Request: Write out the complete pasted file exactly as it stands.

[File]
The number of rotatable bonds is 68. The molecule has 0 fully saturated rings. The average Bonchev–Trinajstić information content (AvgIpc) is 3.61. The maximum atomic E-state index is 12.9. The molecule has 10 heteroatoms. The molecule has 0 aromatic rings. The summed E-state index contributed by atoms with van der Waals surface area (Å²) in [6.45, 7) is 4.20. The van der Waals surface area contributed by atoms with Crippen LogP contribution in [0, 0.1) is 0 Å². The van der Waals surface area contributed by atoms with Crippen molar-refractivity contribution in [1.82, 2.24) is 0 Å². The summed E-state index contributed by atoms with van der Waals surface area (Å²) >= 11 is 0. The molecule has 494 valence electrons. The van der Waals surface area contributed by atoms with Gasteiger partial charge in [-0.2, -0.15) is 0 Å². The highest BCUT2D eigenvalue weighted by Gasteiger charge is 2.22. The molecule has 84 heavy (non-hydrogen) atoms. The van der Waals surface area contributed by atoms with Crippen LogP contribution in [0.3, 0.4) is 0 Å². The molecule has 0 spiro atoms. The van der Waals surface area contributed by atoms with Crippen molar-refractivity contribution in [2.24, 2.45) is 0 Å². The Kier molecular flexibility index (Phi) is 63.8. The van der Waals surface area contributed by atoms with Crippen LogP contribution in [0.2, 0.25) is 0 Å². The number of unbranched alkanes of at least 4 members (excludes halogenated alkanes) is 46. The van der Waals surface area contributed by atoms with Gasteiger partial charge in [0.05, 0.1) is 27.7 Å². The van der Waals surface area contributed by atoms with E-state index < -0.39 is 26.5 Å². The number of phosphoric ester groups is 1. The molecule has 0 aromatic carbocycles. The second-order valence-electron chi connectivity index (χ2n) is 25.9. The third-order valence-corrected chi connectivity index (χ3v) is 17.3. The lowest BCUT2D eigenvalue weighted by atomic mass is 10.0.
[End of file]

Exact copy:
The number of rotatable bonds is 68. The molecule has 0 fully saturated rings. The average Bonchev–Trinajstić information content (AvgIpc) is 3.61. The maximum atomic E-state index is 12.9. The molecule has 10 heteroatoms. The molecule has 0 aromatic rings. The summed E-state index contributed by atoms with van der Waals surface area (Å²) in [6.45, 7) is 4.20. The van der Waals surface area contributed by atoms with Crippen LogP contribution in [0, 0.1) is 0 Å². The van der Waals surface area contributed by atoms with Crippen molar-refractivity contribution in [1.82, 2.24) is 0 Å². The summed E-state index contributed by atoms with van der Waals surface area (Å²) >= 11 is 0. The molecule has 494 valence electrons. The van der Waals surface area contributed by atoms with Gasteiger partial charge in [-0.2, -0.15) is 0 Å². The highest BCUT2D eigenvalue weighted by Gasteiger charge is 2.22. The molecule has 84 heavy (non-hydrogen) atoms. The van der Waals surface area contributed by atoms with Crippen LogP contribution in [0.3, 0.4) is 0 Å². The molecule has 0 spiro atoms. The van der Waals surface area contributed by atoms with Crippen molar-refractivity contribution in [2.24, 2.45) is 0 Å². The Kier molecular flexibility index (Phi) is 63.8. The van der Waals surface area contributed by atoms with Crippen LogP contribution in [0.2, 0.25) is 0 Å². The number of unbranched alkanes of at least 4 members (excludes halogenated alkanes) is 46. The van der Waals surface area contributed by atoms with Gasteiger partial charge in [0.05, 0.1) is 27.7 Å². The van der Waals surface area contributed by atoms with E-state index < -0.39 is 26.5 Å². The number of phosphoric ester groups is 1. The molecule has 0 aromatic carbocycles. The second-order valence-electron chi connectivity index (χ2n) is 25.9. The third-order valence-corrected chi connectivity index (χ3v) is 17.3. The lowest BCUT2D eigenvalue weighted by atomic mass is 10.0.